"We want to keep our confidential data confidential but we don't want to kludge up the workflow process," he said.
The company has been testing out FinalCode for the past few weeks, and will be rolling it out to the highest-risk users first, then in a phased approach to everyone else at the company.
How it works
Different vendors approach the problem in different ways. Some allow browser-based access to the shared documents, for example.
FinalCode does not. It requires first-time recipients to install the FinalCode application, which then processes security and encryption for the most common business document types -- Office documents, PDFs, video, audio and image files, and some CAD documents.
FinalCode can be used to, say, allow recipients to edit documents but not to save local copies, make printouts, or take screen shots.
The full client application is available for Windows, and a limited client is available for iOS and Android mobile devices that allows viewing but not editing.
The company plans to release a Macintosh version as well.
There are no plans for browser-based access, however.
"In a browser-based application, people can copy and paste data, take screenshots, and forward the information," said FinalCode COO Scott Gordon. "The browser has limited security controls."
Another restriction is that the documents can only be accessed while the recipient is online. This could be problematic for people working outside the office, or while traveling.
"We're working on a way to open the files if you're in an airplane," he said. "It's on the road map, but not in the product right now."
When it comes to usability and security, he said, there will always be some trade-offs.
"There's no such thing as complete frictionless security," he said. "Security always comes with a level of friction. We're trying to balance user experience and control."
A high degree of transparency is required to gain wide acceptance, said Ogren Group's Ogren.
"Users have to be able to use any document creation tool they want, any storage capability they want, and any distribution mechanism they want," he said -- requirements that would be hard for any security vendor to meet.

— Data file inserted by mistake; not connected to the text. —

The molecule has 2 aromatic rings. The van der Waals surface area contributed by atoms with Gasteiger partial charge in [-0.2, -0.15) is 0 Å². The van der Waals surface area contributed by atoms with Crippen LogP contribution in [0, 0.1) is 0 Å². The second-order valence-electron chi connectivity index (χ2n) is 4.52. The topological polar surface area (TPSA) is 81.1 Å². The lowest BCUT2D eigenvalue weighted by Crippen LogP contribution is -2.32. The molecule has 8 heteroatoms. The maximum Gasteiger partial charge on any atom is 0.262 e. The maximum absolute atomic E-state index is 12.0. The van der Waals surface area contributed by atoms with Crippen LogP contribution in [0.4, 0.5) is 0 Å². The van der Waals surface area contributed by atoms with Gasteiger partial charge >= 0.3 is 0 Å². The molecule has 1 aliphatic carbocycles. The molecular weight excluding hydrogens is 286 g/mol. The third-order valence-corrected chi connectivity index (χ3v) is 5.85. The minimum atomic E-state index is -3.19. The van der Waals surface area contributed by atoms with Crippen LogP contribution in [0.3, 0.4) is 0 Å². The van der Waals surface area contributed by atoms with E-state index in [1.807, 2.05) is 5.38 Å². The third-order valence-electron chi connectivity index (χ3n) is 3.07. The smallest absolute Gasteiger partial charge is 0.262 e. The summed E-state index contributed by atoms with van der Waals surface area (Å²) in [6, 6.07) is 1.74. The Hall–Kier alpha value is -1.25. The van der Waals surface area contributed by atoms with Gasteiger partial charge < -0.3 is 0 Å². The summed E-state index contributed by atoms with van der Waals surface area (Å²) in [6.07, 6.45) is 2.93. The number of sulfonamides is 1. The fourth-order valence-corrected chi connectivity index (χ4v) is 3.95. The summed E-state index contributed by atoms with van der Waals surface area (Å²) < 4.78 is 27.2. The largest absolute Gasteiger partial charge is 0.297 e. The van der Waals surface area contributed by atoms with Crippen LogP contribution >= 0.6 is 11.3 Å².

"Inconvenienced users will revolt, throw out the product, and disparage IT," he said.
But if a vendor is able to overcome the usability obstacles, the business benefits are compelling, he added.
"The business can send out sensitive or regulated information without having to sweat disclosure issues from the endpoint," he said. "The files can even be automatically deleted when they become superseded or otherwise obsolete."
The crucial parts are user friction at both the sender and the recipient end, agreed Enterprise Management Associates' Monahan, who will be publishing a study this fall about interest in enterprise digital rights management.
"People indicated that they are happy to use security if it doesn’t cause a problem with the parties they are trying to share it with, as that impacts their business revenues," he said. It also can't impact internal users because that could hurt productivity.
"If security gets in the way, people will bypass it to do what they think they need to," he said. "A solution that embeds itself into the existing technology, processes and workflows is crucial for acceptance."
In the study, based on an enterprise survey about file collaboration security, 75 percent of respondents expressed a high or very high level of concern about the risk of data leakage of sensitive files being shared, and half said that there were frequent instances of inappropriately shared documents or unauthorized access to files containing sensitive, confidential, or regulated information in their organization.
"Companies like FinalCode that protect data at the file and operating system level are in a good place right now," Monahan said. "With the recent impacts on Sony, there is a resurgence of attention on protecting internal data. This is going to keep expanding. The crucial point is the user friction at both ends. That is why many previous data protection solutions have not gotten popular support and are only used by those organizations requiring the utmost in protection."